In the waning years of the 19th century, Bessie Daniels grows up in the small town of Hot Springs in western North Carolina. Secure in the love of her father, resistant to her mother's desire that she be a proper Southern belle, Bessie is determined to forge her own way in life. Or, as her Cherokee great-grandmother Elisi puts it, to be a whistling woman. Life, however, has a few surprises in store for Bessie....
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In the dawning years of the 20th century, Bessie Daniels leaves her home town of Hot Springs and travels east over the mountains to live with her new husband Fletcher Elliott in the Broad River section of North Carolina. In 1906, they purchase 400 acres of the old Zachariah Solomon Plantation which includes a small house with a shack beside it, a branch of Cedar Creek and a row of dilapidated slave cabins... And ghosts.
In the second decade of the 20th century, major world events resonate even on secluded Stone Mountain where Bessie Elliott lives with her husband Fletcher. There's a great war, one that takes away many young men, including Bessie's kin, some never to return. Bessie's role of healer intensifies as she treats those suffering from the Spanish flu and tries to keep it from spreading further on her mountain. She defends a young woman who's in the middle of a controversy that threatens to tear her community apart.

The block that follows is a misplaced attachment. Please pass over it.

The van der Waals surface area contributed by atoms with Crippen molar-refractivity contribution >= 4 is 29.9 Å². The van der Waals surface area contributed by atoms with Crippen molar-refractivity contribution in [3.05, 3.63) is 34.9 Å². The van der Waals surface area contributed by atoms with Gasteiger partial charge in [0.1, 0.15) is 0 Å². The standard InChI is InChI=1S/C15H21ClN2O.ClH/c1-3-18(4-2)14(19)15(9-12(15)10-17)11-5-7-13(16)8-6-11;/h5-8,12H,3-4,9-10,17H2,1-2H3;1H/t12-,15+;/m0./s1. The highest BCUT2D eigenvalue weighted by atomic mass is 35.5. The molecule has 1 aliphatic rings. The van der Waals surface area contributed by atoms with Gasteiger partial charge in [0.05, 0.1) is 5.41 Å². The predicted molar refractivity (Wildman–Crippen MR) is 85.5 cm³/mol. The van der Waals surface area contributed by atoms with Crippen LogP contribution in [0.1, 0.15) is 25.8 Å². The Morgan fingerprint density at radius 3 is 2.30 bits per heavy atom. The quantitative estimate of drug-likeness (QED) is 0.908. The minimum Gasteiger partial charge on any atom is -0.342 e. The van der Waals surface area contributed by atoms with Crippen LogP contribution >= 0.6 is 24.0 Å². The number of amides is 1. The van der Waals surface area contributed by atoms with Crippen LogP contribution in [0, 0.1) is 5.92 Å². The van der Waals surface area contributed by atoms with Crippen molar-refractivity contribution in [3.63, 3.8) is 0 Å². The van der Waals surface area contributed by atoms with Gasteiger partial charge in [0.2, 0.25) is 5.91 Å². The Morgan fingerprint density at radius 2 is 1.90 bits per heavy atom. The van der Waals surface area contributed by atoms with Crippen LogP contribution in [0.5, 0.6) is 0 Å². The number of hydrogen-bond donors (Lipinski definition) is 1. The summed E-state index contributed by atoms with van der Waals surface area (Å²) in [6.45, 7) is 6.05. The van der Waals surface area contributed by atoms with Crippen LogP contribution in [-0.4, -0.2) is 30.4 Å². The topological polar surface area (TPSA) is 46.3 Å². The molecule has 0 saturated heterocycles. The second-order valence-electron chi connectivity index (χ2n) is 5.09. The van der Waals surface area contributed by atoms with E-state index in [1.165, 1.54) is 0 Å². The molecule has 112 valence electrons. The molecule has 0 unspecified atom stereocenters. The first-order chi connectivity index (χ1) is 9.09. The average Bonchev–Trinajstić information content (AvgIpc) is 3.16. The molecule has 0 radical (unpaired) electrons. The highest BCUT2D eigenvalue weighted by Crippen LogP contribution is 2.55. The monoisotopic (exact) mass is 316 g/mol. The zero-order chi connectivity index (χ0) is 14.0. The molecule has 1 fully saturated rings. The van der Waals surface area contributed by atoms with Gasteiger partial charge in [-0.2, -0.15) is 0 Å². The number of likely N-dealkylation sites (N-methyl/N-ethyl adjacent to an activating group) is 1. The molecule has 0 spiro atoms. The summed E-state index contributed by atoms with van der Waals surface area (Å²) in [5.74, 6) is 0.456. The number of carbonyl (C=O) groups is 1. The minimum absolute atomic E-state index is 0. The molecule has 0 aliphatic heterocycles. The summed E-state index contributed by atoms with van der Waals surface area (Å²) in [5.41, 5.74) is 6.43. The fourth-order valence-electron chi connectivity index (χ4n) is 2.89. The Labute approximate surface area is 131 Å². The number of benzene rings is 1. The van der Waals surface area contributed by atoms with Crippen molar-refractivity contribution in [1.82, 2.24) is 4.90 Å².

In the mid-1920s, Bessie Elliott and her husband Fletcher take in their six-year-old nephew John. They are determined to give him a warm and secure home on Stone Mountain, a place where he will feel loved and know he is always welcome. Having a child brings many changes to their daily life and even more for John, but it isn't long before he feels completely at home with his aunt and uncle.